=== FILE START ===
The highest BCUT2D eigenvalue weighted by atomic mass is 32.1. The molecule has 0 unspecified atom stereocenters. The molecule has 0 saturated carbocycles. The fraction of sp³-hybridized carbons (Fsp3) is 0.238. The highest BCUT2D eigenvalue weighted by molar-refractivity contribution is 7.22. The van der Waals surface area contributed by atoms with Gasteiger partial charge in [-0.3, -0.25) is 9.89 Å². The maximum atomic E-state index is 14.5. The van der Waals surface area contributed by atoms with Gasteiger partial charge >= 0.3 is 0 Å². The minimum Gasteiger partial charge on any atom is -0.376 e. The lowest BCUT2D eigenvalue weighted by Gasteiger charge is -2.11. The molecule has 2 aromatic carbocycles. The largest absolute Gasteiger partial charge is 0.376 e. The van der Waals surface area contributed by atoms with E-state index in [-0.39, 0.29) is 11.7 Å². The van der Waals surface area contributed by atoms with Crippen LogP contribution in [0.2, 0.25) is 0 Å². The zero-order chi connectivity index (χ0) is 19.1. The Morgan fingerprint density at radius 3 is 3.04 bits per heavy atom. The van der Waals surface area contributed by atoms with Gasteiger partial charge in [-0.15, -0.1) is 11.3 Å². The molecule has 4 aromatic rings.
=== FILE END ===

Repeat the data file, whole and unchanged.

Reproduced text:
The highest BCUT2D eigenvalue weighted by atomic mass is 32.1. The molecule has 0 unspecified atom stereocenters. The molecule has 0 saturated carbocycles. The fraction of sp³-hybridized carbons (Fsp3) is 0.238. The highest BCUT2D eigenvalue weighted by molar-refractivity contribution is 7.22. The van der Waals surface area contributed by atoms with Gasteiger partial charge in [-0.3, -0.25) is 9.89 Å². The maximum atomic E-state index is 14.5. The van der Waals surface area contributed by atoms with Gasteiger partial charge >= 0.3 is 0 Å². The minimum Gasteiger partial charge on any atom is -0.376 e. The lowest BCUT2D eigenvalue weighted by Gasteiger charge is -2.11. The molecule has 2 aromatic carbocycles. The largest absolute Gasteiger partial charge is 0.376 e. The van der Waals surface area contributed by atoms with E-state index in [-0.39, 0.29) is 11.7 Å². The van der Waals surface area contributed by atoms with Crippen LogP contribution in [0.2, 0.25) is 0 Å². The zero-order chi connectivity index (χ0) is 19.1. The Morgan fingerprint density at radius 3 is 3.04 bits per heavy atom. The van der Waals surface area contributed by atoms with Gasteiger partial charge in [-0.15, -0.1) is 11.3 Å². The molecule has 4 aromatic rings.